The life expectancy of elite athletes

Why health insurance is important if you play sport

Matthew Keogh

Nov 18, 2021

If you are a sportsperson, regardless of if it’s at an amateur or professional level, it is almost inevitable that you will experience injury at some point.

Whether it’s a sprained ankle, broken leg, concussion or something else, having a health insurance policy in place can be crucial in supporting your journey back to good health. By having private hospital cover, you can enjoy a more relaxed recovery experience in a private hospital with your choice of available doctor, in the event you are admitted to hospital for a serious sports injury such as a joint reconstruction. An extras policy can also be useful, particularly for services such as physiotherapy or chiropractors, which are commonly used by sports players.

Despite the risk of injury associated with it, participating safely in sports is great for your health, and it can even contribute to an increased life expectancy. In fact, some particular sports have been known to add more years onto your life than others, particularly when playing at a professional level. That’s why the health experts at Compare the Market have decided to explore what sports impact the life expectancy of elite athletes the most.

To answer this question, we’ve calculated the life expectancy of elite athletes across 10 sports, and with the help of an expert, analysed the causes of death.

In the table below, you can see our findings and how the life expectancy connected to each sport compares to the life expectancy of the world in general.


We identified 100 elite athletes from each of the ten selected sports to determine average life expectancy. The athlete must have competed at the elite level between 1949 – 1952, and been born between 1908 – 1931. These parameters ensured that the data collected was based on one generation of athletes only and that even the youngest of this generation had the time to live to the age of 90 by 2021. View the full list of elite athletes.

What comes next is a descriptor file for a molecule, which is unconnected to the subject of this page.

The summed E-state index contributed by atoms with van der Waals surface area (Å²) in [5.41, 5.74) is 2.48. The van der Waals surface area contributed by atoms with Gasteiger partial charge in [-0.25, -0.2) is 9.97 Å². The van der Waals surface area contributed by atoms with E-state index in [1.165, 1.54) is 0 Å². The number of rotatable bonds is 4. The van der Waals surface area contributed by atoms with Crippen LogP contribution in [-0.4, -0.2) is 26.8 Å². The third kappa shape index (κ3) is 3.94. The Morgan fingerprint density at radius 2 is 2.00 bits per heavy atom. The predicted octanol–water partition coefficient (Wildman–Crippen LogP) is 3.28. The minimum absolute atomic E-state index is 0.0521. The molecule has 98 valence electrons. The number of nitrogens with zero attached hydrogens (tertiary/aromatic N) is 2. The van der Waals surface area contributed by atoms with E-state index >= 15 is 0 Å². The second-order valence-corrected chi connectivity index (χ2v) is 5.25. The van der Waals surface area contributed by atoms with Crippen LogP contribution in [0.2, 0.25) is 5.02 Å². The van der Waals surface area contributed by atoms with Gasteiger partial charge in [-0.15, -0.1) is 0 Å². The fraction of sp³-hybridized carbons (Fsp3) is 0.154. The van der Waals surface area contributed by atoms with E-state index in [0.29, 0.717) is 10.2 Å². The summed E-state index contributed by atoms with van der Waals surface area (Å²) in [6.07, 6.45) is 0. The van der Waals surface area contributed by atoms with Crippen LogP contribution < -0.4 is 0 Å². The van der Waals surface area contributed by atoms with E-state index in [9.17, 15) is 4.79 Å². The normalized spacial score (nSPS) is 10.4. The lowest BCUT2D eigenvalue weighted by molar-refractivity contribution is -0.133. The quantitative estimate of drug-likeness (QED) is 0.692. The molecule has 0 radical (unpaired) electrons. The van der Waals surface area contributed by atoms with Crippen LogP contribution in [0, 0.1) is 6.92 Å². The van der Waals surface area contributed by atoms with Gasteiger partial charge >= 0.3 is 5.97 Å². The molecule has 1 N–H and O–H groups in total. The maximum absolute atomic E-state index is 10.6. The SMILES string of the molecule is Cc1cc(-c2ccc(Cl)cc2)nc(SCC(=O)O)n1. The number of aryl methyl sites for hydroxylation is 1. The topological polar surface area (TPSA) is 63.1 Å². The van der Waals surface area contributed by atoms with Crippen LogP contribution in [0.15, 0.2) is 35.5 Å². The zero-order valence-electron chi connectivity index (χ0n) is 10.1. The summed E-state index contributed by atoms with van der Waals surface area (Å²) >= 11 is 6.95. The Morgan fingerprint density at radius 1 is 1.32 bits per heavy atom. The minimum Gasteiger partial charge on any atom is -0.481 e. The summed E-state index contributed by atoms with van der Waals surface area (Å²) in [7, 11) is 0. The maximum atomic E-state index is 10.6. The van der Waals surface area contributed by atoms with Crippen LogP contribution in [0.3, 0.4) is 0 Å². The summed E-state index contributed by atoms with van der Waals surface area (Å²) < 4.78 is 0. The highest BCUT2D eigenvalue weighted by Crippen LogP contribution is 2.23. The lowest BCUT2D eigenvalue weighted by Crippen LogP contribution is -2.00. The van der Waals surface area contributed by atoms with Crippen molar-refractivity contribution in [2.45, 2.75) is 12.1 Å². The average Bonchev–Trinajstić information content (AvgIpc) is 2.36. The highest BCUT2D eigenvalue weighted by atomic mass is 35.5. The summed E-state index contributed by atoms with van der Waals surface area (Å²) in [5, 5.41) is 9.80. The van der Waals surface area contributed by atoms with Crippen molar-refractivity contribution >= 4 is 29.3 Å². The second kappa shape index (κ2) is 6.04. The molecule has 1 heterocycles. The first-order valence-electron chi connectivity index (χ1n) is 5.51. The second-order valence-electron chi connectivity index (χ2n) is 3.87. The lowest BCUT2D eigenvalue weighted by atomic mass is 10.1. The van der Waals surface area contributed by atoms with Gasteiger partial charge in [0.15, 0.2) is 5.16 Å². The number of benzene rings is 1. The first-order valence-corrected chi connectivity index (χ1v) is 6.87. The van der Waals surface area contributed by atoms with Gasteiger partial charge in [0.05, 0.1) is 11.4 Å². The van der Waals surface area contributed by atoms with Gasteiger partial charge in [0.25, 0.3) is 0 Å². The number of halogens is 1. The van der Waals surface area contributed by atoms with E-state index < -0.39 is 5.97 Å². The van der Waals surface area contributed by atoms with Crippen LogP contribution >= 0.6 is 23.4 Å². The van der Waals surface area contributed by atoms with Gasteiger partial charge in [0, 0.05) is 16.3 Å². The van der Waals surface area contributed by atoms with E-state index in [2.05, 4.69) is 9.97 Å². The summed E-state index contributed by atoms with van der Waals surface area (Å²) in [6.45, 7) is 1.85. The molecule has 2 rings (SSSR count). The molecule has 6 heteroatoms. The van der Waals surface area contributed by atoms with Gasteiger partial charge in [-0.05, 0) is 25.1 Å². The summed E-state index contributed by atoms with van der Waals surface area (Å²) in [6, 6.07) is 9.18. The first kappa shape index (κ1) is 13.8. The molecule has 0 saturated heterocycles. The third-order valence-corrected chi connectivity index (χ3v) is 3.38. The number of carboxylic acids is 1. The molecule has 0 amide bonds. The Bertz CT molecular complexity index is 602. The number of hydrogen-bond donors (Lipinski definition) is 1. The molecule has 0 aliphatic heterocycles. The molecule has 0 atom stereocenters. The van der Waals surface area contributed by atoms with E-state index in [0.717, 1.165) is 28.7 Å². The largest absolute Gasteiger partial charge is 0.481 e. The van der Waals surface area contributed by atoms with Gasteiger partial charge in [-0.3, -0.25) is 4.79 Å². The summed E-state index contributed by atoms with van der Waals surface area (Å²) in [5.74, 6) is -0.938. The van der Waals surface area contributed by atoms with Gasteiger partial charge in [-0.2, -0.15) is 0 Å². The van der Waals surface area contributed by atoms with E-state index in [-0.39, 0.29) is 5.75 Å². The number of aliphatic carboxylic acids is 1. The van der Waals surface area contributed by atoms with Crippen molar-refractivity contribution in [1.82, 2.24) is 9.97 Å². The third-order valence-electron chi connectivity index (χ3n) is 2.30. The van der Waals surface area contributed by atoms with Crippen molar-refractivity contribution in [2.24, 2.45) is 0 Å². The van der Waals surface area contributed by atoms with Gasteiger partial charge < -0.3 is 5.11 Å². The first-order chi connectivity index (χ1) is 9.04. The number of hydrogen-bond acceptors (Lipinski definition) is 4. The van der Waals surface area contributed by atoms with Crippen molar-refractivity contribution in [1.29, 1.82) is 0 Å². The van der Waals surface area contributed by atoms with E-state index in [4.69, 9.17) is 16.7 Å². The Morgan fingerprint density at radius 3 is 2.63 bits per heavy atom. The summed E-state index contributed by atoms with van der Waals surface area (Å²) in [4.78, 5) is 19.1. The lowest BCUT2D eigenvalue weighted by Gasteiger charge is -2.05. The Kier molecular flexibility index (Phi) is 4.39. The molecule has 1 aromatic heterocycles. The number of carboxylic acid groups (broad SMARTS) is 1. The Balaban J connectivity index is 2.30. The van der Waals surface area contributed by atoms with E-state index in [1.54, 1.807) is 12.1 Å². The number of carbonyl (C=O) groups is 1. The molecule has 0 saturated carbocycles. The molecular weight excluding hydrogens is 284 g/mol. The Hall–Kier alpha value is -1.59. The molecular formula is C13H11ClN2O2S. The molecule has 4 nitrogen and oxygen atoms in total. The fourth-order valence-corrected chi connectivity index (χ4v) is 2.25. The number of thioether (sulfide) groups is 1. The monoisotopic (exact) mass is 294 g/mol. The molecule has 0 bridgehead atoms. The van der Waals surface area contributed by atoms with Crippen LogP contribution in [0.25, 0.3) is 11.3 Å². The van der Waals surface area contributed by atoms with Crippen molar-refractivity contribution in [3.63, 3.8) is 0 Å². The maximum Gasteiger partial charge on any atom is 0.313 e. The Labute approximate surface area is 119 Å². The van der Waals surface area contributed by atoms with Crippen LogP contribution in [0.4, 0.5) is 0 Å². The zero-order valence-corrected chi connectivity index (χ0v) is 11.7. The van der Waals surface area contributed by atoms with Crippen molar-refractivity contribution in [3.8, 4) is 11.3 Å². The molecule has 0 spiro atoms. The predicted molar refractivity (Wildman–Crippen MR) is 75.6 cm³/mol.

The sport with the lowest life expectancy: Boxing

This result may not surprise, as boxing is the only sport in our list where the main objective is to cause your opponent bodily harm. According to experts (see below), the accumulation of head blows over time has an adverse effect on the body and can reduce life expectancy.

The sport with the highest life expectancy: Tennis

Tennis is a non-contact sport and players historically endure fewer injuries. In fact, because the sport is low impact, improves cardio fitness and can be played over a lifetime, it’s likely to promote longevity.

N.B. Given that regular exercise aligns with general health advice about keeping fit, it should come as no surprise that most of the life expectancy results displayed above are higher than the world’s general population. However, a longer life does not always equate to a higher quality of life.

Link between head trauma and cause of death (C.O.D.)

Due to the considerable disparity between boxing and other sports, we investigated every athlete’s cause of death. For the athletes where a cause of death was publicly available, we found that boxers (in particular) suffered from potentially head trauma-related causes of death more than any other sport, with American football players closely behind.

A discussion with Professor Alan Pearce